By that I mean that the principle discussions here are about why people are wrong to accept the scientific position, to support ID, to support YE Creationism etc. And yet all these views are, in the end, merely intellectual. Within each are those holding very (and importantly) different views of God.

So as an EC I have more in common with a YEC who believes in a God who sustains creation moment by moment, than he has with a YEC who believes God did a lot of miracles in 4004 BC and now keeps his hands off except in evangelistic settings. And I have more in common with him than I have with ECs who believe that ideas about God (including the Bible) emerged naturalistically along with the “inevitable” evolution of sin.

If we have a completely wrong view of God and his nature, isn’t that the antithesis of communion with him? And isn’t that a lot more important than misapprehensions about how God actually made what we see?

Rich - #48093

January 18th 2011


I agree with you about the reversal of priorities between theology and science, and about the very different views of God held within each position (TE, ID, YEC, etc.).

The internal tensions about the nature of God, the interpretation of Genesis etc. within the ID camp are public and therefore less problematic.  Everyone knows that Behe disagrees with Nelson on some theological questions, and generally ID people don’t conceal these differences from the world.  But in the TE/EC camp I find a strong tendency to say or imply that they agree with other TE/EC writers on the nature of God, the nature of divine action, miracles, naturalism in origins, etc.  This show of unity is highly misleading.  The views of Denis Lamoureux, Ken Miller, George Murphy, and Terry Gray are all quite different, but you would never know it from the kind of things they say about God when they are attacking YEC or ID people.  By focusing on what they *don’t* believe (YEC, ID, etc.), TE/ECs have often skirted important theological questions and have failed to arrive at anything like a coherent intellectual position regarding divine action in evolution, or divine action in general.  TE/EC awaits the coming of its great theologian.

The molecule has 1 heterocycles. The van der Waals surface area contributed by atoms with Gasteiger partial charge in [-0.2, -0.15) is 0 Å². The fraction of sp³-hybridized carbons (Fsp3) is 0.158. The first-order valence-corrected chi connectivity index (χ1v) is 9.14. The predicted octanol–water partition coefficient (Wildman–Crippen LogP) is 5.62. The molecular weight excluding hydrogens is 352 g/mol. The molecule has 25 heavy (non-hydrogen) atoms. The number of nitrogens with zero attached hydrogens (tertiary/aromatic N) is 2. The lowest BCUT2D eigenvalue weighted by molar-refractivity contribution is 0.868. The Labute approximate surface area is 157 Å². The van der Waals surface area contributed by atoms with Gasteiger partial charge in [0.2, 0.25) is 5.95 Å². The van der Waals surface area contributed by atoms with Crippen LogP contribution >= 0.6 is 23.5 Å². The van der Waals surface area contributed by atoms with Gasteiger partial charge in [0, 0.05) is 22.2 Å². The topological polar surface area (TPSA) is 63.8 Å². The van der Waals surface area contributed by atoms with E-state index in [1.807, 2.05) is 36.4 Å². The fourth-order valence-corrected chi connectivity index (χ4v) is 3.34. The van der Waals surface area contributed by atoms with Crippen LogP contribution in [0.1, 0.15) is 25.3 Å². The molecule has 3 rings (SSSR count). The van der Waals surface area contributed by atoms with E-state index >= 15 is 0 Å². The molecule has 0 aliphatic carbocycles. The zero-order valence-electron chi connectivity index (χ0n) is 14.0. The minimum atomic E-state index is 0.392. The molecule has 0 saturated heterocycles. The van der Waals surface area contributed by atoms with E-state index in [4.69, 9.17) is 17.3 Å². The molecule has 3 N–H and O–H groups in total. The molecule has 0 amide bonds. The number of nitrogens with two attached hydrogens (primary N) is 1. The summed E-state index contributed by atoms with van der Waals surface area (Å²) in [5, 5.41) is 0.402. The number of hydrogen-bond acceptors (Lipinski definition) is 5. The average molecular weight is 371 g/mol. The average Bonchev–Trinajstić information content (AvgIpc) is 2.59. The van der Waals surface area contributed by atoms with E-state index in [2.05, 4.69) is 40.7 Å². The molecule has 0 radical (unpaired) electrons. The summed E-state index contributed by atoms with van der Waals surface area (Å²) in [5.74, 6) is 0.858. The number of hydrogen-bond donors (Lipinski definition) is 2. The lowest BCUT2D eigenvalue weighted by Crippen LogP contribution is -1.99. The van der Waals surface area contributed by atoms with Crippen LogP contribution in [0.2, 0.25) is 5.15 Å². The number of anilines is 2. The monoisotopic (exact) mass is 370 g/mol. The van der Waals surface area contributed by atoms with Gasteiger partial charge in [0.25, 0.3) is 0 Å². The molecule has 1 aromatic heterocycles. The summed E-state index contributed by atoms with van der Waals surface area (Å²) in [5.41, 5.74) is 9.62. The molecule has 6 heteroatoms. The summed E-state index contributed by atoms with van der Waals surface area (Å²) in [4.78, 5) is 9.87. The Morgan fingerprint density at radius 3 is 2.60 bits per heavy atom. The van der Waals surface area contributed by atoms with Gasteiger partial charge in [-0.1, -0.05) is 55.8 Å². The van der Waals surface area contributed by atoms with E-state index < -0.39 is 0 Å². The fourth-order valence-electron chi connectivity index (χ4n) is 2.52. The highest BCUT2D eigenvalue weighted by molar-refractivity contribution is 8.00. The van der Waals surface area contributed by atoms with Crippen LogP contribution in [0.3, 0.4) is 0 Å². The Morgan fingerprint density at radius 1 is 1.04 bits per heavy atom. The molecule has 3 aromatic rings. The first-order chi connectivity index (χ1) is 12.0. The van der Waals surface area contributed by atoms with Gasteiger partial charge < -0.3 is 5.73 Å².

Jon Garvey - #48188

January 19th 2011

@Rich - #48093

Do we need new theology, or just the old faithfully applied? Once one gets past the Biblical issues, then evolution is just another “natural” process. In OT times they may have seen God’s hand behind everything - a new baby, the eagle’s prey, the movement of a snake, but they had a category for “natural” that distinguished such things from, say, Elijah’s miracles or the parting of the Red Sea.

Even in pre-scientific Europe they knew how to mix gunpowder or plot a trajectory whilst accepting God’s role in everything. The doctrine of Providence applied to things they understood well, not just the inexplicable.

Only in modern times have Deism and its evangelical and liberal successors divided the world sharply into “natural” and “supernatural”. The failure of Christians to understand (if not exhaustively) how God could act in evolution is the same failure they show in the familiar world of nature, human affairs and Biblical inspiration. Only it’s maybe more obvious because they had presupposed the miraculous in the case of creation.

Rich - #48218

January 19th 2011

Jon Garvey (48188):